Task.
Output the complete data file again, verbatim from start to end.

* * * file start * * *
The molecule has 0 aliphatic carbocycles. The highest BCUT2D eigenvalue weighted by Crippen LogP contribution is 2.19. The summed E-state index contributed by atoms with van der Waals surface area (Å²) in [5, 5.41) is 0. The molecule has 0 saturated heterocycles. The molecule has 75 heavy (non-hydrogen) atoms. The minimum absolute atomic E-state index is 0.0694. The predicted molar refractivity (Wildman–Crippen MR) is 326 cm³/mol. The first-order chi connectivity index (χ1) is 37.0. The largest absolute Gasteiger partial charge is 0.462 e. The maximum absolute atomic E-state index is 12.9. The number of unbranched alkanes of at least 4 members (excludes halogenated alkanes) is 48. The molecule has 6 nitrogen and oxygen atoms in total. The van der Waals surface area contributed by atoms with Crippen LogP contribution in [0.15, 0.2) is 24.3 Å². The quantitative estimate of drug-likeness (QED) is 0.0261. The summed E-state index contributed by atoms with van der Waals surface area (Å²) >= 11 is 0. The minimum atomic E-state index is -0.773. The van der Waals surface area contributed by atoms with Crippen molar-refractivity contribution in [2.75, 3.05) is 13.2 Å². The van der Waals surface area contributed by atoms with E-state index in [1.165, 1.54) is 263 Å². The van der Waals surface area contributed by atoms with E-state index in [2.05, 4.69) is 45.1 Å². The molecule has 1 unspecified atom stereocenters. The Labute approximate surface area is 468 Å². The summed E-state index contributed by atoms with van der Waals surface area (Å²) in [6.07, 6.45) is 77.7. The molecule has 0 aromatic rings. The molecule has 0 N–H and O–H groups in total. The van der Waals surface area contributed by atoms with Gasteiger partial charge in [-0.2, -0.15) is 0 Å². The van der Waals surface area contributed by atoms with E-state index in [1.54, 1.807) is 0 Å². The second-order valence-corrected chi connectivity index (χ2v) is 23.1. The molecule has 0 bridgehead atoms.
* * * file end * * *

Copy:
The molecule has 0 aliphatic carbocycles. The highest BCUT2D eigenvalue weighted by Crippen LogP contribution is 2.19. The summed E-state index contributed by atoms with van der Waals surface area (Å²) in [5, 5.41) is 0. The molecule has 0 saturated heterocycles. The molecule has 75 heavy (non-hydrogen) atoms. The minimum absolute atomic E-state index is 0.0694. The predicted molar refractivity (Wildman–Crippen MR) is 326 cm³/mol. The first-order chi connectivity index (χ1) is 37.0. The largest absolute Gasteiger partial charge is 0.462 e. The maximum absolute atomic E-state index is 12.9. The number of unbranched alkanes of at least 4 members (excludes halogenated alkanes) is 48. The molecule has 6 nitrogen and oxygen atoms in total. The van der Waals surface area contributed by atoms with Crippen LogP contribution in [0.15, 0.2) is 24.3 Å². The quantitative estimate of drug-likeness (QED) is 0.0261. The summed E-state index contributed by atoms with van der Waals surface area (Å²) >= 11 is 0. The minimum atomic E-state index is -0.773. The van der Waals surface area contributed by atoms with Crippen molar-refractivity contribution in [2.75, 3.05) is 13.2 Å². The van der Waals surface area contributed by atoms with E-state index in [1.165, 1.54) is 263 Å². The van der Waals surface area contributed by atoms with E-state index in [2.05, 4.69) is 45.1 Å². The molecule has 1 unspecified atom stereocenters. The Labute approximate surface area is 468 Å². The summed E-state index contributed by atoms with van der Waals surface area (Å²) in [6.07, 6.45) is 77.7. The molecule has 0 aromatic rings. The molecule has 0 N–H and O–H groups in total. The van der Waals surface area contributed by atoms with Gasteiger partial charge in [-0.2, -0.15) is 0 Å². The van der Waals surface area contributed by atoms with E-state index in [1.54, 1.807) is 0 Å². The second-order valence-corrected chi connectivity index (χ2v) is 23.1. The molecule has 0 bridgehead atoms.